A vast expanse of forested parkland in south-west London, Wimbledon Common is also home to the burrow of those pointy-nosed furry (and extremely environmentally-friendly) creatures known as The Wombles.
Created by the late author Elisabeth Beresford, the Wombles apparently have their origin in a walk Ms Beresford took with her children on the Common during which one of them referred to their location as Wombledon Common.
The Wombles of Wimbledon Common – who include Bungo, Orinoco, Tobermory, Miss Adelaide, Madame Cholet, and Great Uncle Bulgaria – appeared in more than 20 books written by Beresford with the first, The Wombles, published in 1968. They’ve also starred in a couple of TV series, made a number of other TV appearances, released some albums and even had their own stage show and a movie, Wombling Free, released in 1977.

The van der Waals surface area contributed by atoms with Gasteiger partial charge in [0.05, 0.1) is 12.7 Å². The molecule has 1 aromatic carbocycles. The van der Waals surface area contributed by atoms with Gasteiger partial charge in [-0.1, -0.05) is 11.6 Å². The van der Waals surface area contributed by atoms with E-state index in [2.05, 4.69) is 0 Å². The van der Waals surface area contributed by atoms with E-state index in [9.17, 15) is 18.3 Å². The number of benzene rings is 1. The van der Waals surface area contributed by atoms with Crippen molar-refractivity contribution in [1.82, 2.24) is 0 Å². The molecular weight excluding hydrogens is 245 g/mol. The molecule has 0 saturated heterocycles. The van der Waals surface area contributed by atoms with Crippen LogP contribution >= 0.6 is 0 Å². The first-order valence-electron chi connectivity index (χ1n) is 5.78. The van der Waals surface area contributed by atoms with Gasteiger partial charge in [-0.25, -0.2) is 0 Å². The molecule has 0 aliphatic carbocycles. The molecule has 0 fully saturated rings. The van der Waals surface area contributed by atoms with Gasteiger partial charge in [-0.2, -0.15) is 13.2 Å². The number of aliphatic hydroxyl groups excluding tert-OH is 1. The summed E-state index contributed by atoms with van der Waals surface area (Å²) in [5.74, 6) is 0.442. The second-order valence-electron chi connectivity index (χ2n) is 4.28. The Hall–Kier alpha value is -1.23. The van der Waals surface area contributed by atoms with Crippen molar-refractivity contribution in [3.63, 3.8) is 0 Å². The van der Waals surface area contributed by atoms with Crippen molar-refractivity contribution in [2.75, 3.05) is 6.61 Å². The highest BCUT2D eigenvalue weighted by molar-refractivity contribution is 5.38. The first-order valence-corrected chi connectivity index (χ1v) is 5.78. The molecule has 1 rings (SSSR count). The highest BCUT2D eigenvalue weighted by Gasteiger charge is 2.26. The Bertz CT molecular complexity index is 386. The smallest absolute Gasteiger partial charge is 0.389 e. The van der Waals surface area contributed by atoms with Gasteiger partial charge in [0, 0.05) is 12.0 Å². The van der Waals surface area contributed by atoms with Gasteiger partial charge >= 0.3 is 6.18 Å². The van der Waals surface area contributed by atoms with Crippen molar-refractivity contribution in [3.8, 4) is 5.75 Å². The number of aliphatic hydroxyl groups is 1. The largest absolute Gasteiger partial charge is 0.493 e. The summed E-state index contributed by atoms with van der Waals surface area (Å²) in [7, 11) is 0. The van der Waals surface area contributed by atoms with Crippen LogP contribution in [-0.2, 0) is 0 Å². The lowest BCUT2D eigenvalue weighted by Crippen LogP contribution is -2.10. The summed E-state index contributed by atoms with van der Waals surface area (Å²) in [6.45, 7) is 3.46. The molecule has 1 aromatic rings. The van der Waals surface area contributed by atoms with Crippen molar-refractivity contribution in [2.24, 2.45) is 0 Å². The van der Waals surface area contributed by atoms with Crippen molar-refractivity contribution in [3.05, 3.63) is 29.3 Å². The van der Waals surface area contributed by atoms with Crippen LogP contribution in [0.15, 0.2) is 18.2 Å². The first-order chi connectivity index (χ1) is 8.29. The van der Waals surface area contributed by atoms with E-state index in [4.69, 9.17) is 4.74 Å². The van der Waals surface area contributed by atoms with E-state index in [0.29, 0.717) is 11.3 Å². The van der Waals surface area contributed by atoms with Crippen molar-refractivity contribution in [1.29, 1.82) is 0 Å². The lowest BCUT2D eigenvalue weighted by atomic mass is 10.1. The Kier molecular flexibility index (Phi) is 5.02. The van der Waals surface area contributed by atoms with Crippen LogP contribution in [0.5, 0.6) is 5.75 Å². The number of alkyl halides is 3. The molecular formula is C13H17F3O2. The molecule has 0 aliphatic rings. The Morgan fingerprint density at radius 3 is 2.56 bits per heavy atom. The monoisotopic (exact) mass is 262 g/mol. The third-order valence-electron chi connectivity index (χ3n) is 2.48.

Much of the action in the books takes place on Wimbledon Common (which along with the adjoining Putney Common covers some 460 hectares) where they all live in a burrow, recycling rubbish they find discarded by humans.
Features of Wimbledon Common include the Wimbledon Windmill Museum (see our earlier post on it here) and a number of ponds including Rushmere Pond which lies close to Wimbledon Village and probably has a medieval origin.
For more on Wimbledon Common, check out www.wpcc.org.uk.
For more on London’s parks and gardens, see David Hampshire’s London’s Secrets: Parks & Gardens.